Pamucak is nine kilometers west from Selçuk (eight from the ruins of Ephesus) and 14 kilometers north from Kuşadası, and is a stop off along the minibus routes between the two towns, so it's easily visited in combination with a visit to Ephesus.
15 Gökçeada Beaches
Highlights: Easy beach weekend break from Istanbul, windsurfing and kitesurfing hub
Very popular with visitors from Istanbul, who arrive during the summer weekends, Gökçeada (Gökçe Island) sits in the Aegean Sea, just west of the Gallipoli Peninsula and is accessed by regular ferries from both the peninsula and Çanakkale.
Beaches are scattered across the island's coastline, with Aydıncık beach (also known as Kefalos beach), in Gökçeada's southeast corner, the most popular sandy stretch.
Thanks to the prevailing winds, Aydıncık Beach is a major windsurfing and kitesurfing destination, and water sports offices on the beach both rent equipment and provide lessons.
For those looking for a less active beach experience, there are facilities for a full day dedicated to the sun and sea, including sun lounger rental and restaurants.
Many of the beaches on Gökçeada have campsites either next to the beach or only a few steps away, so this is a very popular destination for budget beachgoers.
16. Bozcaada Beaches
Highlights: Boutique hotel style, island life, and experiencing one of Turkey's most fashionable summer scenes
An upmarket getaway haunt, the Aegean Sea island of Bozcaada (Bozca Island) is jam-packed during the summer months with city-siders seeking a stylish vacation combined with sunbathing and sea breezes.
Beaches are scattered across the island. Swimmers and sunbathers should beeline to the long curving bay of Ayazma beach with its white sand, plentiful sun-loungers and shades to rent, and good choice of small cafés and restaurants on the road just behind the bay.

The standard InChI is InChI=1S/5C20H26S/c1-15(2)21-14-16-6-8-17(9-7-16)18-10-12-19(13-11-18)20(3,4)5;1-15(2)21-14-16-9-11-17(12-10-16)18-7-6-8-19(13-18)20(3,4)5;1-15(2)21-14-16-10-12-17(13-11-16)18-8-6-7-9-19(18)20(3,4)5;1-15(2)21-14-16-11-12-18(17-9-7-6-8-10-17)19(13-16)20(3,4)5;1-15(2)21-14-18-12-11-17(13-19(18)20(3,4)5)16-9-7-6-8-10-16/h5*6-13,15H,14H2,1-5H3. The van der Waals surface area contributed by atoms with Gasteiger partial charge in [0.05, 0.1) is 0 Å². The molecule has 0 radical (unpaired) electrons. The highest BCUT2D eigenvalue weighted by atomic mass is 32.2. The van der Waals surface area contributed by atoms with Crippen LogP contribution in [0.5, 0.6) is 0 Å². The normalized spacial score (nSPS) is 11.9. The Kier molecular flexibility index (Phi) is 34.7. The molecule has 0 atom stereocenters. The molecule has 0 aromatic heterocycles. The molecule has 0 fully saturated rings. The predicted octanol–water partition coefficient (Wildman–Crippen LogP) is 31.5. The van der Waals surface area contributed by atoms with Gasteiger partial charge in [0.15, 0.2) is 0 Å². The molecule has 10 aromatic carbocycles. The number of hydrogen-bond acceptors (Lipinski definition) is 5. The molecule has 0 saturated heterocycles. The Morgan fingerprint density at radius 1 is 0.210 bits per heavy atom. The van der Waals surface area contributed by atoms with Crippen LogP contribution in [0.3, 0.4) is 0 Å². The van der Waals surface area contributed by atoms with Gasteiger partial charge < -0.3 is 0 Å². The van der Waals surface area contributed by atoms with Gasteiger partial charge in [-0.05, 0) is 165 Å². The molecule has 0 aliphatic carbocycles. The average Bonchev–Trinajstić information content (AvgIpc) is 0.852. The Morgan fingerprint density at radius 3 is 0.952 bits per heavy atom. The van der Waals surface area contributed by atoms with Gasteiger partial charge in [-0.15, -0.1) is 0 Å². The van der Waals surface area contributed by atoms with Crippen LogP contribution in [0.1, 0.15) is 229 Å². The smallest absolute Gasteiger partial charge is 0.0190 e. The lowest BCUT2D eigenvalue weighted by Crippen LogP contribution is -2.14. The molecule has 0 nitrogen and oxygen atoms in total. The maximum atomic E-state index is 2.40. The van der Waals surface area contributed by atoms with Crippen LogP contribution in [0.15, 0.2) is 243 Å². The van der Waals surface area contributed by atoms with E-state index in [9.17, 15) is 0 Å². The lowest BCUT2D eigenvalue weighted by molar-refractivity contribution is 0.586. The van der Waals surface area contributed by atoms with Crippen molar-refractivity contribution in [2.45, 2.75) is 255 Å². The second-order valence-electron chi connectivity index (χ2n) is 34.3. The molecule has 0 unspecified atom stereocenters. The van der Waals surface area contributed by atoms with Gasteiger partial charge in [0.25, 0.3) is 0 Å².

If Ayazma is too crowded for you, head to the long, golden-sand stretch of Sulubahçe beach, just to the west, which gets fewer visitors (except in high summer when both beaches are crammed). There are no restaurants or cafés here but plenty of sun loungers to rent, and there's a large shaded picnicking area in the grass just off the beach.
Bozcaada is accessed by ferries from the ferry dock near Geyikli and from Çanakkale.
Accommodation: Where to Stay in Bozcaada
Best Time to Visit Turkey's Beaches
The best time to visit Turkey's beaches is summer through early fall (the months of June, July, August, and September).
The weather is dependably hot and sunny for all four months, water temperatures in the Aegean and Mediterranean Seas are at their warmest, and the beachfront resort towns, which revolve around tourism, have kicked into high gear.
In peak season (July and August), when both European and Turkish families arrive for beach vacations during the summer school holiday period, expect daytime temperatures between 23 and 34 degrees Celsius with high humidity.
The quieter months of June and September are only slightly milder weather-wise, with average temperatures ranging between 20 and 30 degrees. For swimmers and water sport enthusiasts, the average water temperature in June is 22 degrees, and during July, August, and September, it hovers around 24 degrees.
Many tourist-focused businesses and hotels along Turkey's Aegean and Mediterranean coastlines close completely during the off-season months of November, December, January, February, March, and April.